2017 Summer Movie Review: Wonder Woman

Wonder-Woman-No-Mans-Land-screenrant.jpg

Wonder Woman (Gal Gadot) springs into action in Patty Jenkins’ origin story of the Amazon princess. (Source: Screen Rant)

Wonder Woman has been around since World War II. Not only has the heroine been appreciated by women, but also men. A lot of you might remember the campy show from 1975 starring Lynda Carter, as she saves the world from the Nazis. While Wonder Woman has been featured in a couple of feature-length films (e.g. The LEGO Movie, Batman vs. Superman: Dawn of Justice), and straight-to-video animated films, there has never been a live-action standalone film starring her. Until now.

The DC Extended Universe is off to a rocky start. While Man of Steel provided a more twisted take on Superman, it hardly managed to stick with the nature of who he really is. Last year’s Batman vs. Superman had potential to make up for its predecessor’s flaws (including Superman seeing humanity wipe away from his eyes as opposed to saving it). While it did for the first thirty minutes, it resulted in being an absolute disgrace to both Batman and Superman. Suicide Squad, which also came out last year, also became a wasted opportunity featuring a talented cast, clunky action, and horrible exposition. This time, director Patty Jenkins (Monster) and her crew save the day by providing an origin story with heart, humor, badassery, emotion, and bursting with color.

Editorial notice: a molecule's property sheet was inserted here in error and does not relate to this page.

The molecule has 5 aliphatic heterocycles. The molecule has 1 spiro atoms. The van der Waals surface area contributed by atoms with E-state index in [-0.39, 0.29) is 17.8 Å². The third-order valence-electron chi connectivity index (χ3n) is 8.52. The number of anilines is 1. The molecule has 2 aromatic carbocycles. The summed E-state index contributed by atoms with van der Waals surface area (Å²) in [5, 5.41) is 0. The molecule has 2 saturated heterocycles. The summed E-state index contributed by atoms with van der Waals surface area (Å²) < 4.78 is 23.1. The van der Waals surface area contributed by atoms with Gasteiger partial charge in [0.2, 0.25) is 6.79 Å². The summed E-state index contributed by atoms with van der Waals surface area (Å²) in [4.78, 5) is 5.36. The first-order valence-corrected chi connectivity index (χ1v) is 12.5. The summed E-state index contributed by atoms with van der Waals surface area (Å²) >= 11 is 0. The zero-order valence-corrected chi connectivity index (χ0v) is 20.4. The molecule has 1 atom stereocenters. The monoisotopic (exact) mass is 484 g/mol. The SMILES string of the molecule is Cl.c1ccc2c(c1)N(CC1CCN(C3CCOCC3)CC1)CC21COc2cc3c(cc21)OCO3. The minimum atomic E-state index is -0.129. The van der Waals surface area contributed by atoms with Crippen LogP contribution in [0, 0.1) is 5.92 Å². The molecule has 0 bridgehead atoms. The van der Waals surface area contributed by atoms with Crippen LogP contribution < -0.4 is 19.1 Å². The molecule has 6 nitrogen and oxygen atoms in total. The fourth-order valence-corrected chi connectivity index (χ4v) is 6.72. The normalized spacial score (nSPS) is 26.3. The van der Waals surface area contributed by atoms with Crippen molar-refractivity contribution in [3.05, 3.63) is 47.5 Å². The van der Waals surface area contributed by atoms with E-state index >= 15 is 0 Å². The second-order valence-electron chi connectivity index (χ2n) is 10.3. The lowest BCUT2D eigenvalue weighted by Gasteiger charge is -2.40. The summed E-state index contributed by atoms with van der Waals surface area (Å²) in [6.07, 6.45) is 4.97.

Welcome to the Amazonian island of Themiscyra! Where it’s populated only immortal women, and men aren’t allowed due to war. Diana (Gal Gadot) wants to become a warrior just like everyone else including her aunt Antiope (Robin Wright). While her mother Hippolyta (Connie Nielsen) does not allow this to happen, Antiope secretly trains her anyway. One day, Diana discovers a plane crash landing in the water. She finds out the pilot is a man. His name is Steve Trevor (Chris Pine), an American working as a spy for the British. Diana learns about the Great War, and thinking Ares, the god of war, might be responsible. With her body armor, lasso of truth, among other weapons, Diana and Steve go to London to save the world from German general Ludendorff (Danny Huston) and his minion Isabel Maru (Elena Anaya), also known as Dr. Poison.